Report: Internet of Things To Hit 25 Billion Units, $264 Billion by 2020

The number of things connected to the Internet and in use will grow 30 percent from this year to next, for a total of 4.9 billion, according to a new report from market research firm Gartner, and will hit 25 billion by 2020.

Along with the growth in the number of devices, Gartner predicts an increase in total spending on the Internet of Things (IoT) to climb from $69.5 billion next year to $263 billion in 2020.

Defined by Gartner as "the network of dedicated physical objects (things) that contain embedded technology to sense or interact with their internal state or external environment," the Internet of Things comprises an ecosystem that includes things, communication, applications and data analysis" that " has become a powerful force for business transformation" with effects that will be felt across all industries and areas of society.

Growth in the number of connected things will be driven by consumer applications, more than quadrupling in the consumer sector from just less than 2.9 billion in 2015 to more than 13 billion at the end of the forecast period, but enterprise will account for the majority of the revenue.

"The digital shift instigated by the nexus of forces (cloud, mobile, social and information), and boosted by IoT, threatens many existing businesses. They have no choice but to pursue IoT, like they've done with the consumerization of IT," said Jim Tully, vice president and distinguished analyst at Gartner, in a prepared statement.

By 2020, the verticals most affected by the IoT will be utilities, manufacturing and government, in that order, according to the company. But many ordinary objects, as well as novel devices, will also include sensors and computation and communication abilities. "This functionality provides both new and previously passive objects with a 'digital voice,' and the ability to create and deliver an information stream reflecting their status and that of their surrounding environment," according to information released by the company.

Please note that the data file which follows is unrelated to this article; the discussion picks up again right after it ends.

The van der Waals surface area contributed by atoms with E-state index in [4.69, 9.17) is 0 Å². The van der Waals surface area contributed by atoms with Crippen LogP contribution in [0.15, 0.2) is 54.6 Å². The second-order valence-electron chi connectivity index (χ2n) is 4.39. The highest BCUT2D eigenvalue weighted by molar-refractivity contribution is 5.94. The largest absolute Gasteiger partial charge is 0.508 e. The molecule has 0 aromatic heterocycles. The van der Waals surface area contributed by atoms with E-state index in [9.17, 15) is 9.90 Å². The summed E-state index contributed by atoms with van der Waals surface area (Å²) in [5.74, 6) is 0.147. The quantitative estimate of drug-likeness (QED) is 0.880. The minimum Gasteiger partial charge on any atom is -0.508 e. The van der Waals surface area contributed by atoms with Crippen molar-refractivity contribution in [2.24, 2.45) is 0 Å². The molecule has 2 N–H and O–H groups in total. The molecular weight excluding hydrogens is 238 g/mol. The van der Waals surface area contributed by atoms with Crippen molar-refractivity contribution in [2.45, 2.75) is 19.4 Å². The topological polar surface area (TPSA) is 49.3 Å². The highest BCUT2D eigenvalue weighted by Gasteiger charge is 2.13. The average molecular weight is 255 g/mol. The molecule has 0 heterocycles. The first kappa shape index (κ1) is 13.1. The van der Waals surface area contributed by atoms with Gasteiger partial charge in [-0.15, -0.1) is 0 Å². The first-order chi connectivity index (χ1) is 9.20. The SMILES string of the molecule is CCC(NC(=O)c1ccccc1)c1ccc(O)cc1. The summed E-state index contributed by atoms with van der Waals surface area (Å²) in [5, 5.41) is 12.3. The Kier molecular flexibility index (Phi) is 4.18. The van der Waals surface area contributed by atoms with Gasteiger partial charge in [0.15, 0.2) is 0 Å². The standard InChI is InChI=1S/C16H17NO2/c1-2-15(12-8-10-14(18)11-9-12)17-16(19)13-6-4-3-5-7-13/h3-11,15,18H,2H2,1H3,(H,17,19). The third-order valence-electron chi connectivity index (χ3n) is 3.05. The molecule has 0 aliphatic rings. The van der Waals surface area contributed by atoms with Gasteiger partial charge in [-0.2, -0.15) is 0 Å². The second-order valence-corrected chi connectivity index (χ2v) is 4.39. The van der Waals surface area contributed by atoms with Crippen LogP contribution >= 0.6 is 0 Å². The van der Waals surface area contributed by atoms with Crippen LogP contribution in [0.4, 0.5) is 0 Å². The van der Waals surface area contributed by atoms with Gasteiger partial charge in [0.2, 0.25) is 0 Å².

The likelihood that some degree of intelligence will become standard in the near future "highlights the tight linkages between information security, information technology security, operational technology security and physical security like never before," according to a news release. "Executives now face a decision regarding the future of security in their enterprise and who governs, manages and operates it." As a result, "by the end of 2017, over 20 percent of organizations will have digital security services devoted to protecting business initiatives using devices and services in IoT."

To accommodate the multiple technologies and platforms encompassed by the IoT, IT leaders will have to adopt a multifaceted technology approach to risk and security.

"The number of connected intelligent devices will continue to grow exponentially, giving 'smart things' the ability to sense, interpret, communicate and negotiate, and effectively have a digital 'voice'," said Steve Prentice, vice president and fellow at Gartner, in a prepared statement. "CIOs must look for opportunities to create new services, usage scenarios and business models based on this growth."

About the Author

Joshua Bolkan is contributing editor for Campus Technology, THE Journal and STEAM Universe. He can be reached at [email protected].